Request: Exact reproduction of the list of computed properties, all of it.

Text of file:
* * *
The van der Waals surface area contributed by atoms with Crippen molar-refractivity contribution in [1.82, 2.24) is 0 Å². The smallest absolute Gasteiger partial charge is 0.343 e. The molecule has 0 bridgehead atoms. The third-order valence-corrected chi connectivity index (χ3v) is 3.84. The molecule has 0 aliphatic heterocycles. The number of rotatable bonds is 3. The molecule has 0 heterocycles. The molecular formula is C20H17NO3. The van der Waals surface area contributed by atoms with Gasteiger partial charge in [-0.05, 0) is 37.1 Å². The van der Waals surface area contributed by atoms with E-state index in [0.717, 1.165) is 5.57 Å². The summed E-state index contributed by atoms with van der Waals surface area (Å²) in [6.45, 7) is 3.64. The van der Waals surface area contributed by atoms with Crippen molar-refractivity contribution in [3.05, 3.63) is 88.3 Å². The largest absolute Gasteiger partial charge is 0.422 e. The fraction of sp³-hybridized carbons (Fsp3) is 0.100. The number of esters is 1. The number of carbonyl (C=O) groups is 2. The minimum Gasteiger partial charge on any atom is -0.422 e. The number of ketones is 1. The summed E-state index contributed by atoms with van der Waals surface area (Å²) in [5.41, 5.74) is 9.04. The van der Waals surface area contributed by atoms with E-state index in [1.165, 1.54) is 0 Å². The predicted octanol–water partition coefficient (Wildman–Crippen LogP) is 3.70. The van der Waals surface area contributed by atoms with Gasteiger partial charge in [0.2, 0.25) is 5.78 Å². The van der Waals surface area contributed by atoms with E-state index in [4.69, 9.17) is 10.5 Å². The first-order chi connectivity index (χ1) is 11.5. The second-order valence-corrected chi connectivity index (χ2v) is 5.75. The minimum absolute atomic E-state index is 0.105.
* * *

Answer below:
The van der Waals surface area contributed by atoms with Crippen molar-refractivity contribution in [1.82, 2.24) is 0 Å². The smallest absolute Gasteiger partial charge is 0.343 e. The molecule has 0 bridgehead atoms. The third-order valence-corrected chi connectivity index (χ3v) is 3.84. The molecule has 0 aliphatic heterocycles. The number of rotatable bonds is 3. The molecule has 0 heterocycles. The molecular formula is C20H17NO3. The van der Waals surface area contributed by atoms with Gasteiger partial charge in [-0.05, 0) is 37.1 Å². The van der Waals surface area contributed by atoms with E-state index in [0.717, 1.165) is 5.57 Å². The summed E-state index contributed by atoms with van der Waals surface area (Å²) in [6.45, 7) is 3.64. The van der Waals surface area contributed by atoms with Crippen molar-refractivity contribution in [3.05, 3.63) is 88.3 Å². The largest absolute Gasteiger partial charge is 0.422 e. The fraction of sp³-hybridized carbons (Fsp3) is 0.100. The number of esters is 1. The number of carbonyl (C=O) groups is 2. The minimum Gasteiger partial charge on any atom is -0.422 e. The number of ketones is 1. The summed E-state index contributed by atoms with van der Waals surface area (Å²) in [5.41, 5.74) is 9.04. The van der Waals surface area contributed by atoms with E-state index in [1.165, 1.54) is 0 Å². The predicted octanol–water partition coefficient (Wildman–Crippen LogP) is 3.70. The van der Waals surface area contributed by atoms with Gasteiger partial charge in [0.2, 0.25) is 5.78 Å². The van der Waals surface area contributed by atoms with E-state index in [4.69, 9.17) is 10.5 Å². The first-order chi connectivity index (χ1) is 11.5. The second-order valence-corrected chi connectivity index (χ2v) is 5.75. The minimum absolute atomic E-state index is 0.105.